Individual Savings Accounts (ISAs)

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Individual Savings Accounts are the most popular form of savings in the UK.

They are tax free and all earnings on the fund are exempt from Capital Gains Tax.

The government provides some tax relief on contributions to an Isa equal to basic rate tax (20%) but not for higher rate tax (40%).

If you receive the then higher rate tax relief, then this may be something which you would want to change as by inputting your Isa details below, we will calculate the amount of extra money that you could earn in an ISA with a top savings account.

What are the benefits of Individual Savings Accounts?

Individual Savings Accounts (ISAs) are designed to help you save for retirement or other goals. They are also tax free and all earnings on the fund are exempt from Capital Gains Tax. The government provides some tax relief on contributions to an Isa equal to basic rate tax (20%) but not for higher rate tax (40%). If you receive the then higher rate tax relief, then this may be something which you would want to change as by inputting your Isa details below, we will calculate the amount of extra money that you could earn in an ISA with a top savings account.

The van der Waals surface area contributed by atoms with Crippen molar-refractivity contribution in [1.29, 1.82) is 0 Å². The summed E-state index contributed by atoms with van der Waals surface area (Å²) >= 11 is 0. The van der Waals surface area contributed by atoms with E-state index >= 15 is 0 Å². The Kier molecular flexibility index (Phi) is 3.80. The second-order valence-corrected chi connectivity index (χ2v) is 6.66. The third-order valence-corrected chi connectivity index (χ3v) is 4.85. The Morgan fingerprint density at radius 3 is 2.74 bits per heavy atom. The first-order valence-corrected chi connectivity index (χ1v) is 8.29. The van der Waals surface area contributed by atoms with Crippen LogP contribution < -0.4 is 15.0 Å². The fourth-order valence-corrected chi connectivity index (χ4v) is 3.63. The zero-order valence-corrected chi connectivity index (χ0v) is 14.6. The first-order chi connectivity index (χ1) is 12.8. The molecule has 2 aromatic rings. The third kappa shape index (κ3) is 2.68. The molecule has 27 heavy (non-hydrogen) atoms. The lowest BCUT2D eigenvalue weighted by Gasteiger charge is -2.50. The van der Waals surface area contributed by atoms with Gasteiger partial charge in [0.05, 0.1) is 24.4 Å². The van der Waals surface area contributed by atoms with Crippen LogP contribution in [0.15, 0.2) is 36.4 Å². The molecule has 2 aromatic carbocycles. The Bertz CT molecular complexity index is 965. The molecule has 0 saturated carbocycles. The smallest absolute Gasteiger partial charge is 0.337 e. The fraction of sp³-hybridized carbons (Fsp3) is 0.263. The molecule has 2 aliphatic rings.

According to the figures supplied by the UK Savings and Investments head office, 54% of people in the UK have an individual savings account. This means that 31.4 million people in the UK are using these accounts in some form or another.

In fact, Individual Savings Accounts are the most popular form of savings in the UK. According to the findings on internet banking taken from a nationwide survey conducted over a period of three months, 74% engaged in online banking activity and being able to carry out their savings account transactions online is an important factor for people when choosing to open or use a savings account.

What are the criticisms of Individual Savings Accounts

People can’t leave funds untouched for confidentiality while having other products elsewhere that need to be accessed.

Participants are penalised if the account balance falls below or exceeds during the year which may not be well suited to some people’s needs and restrictions.

Switching fund provider isn’t allowed on an ISA, so you are locked in with the company you initially choose.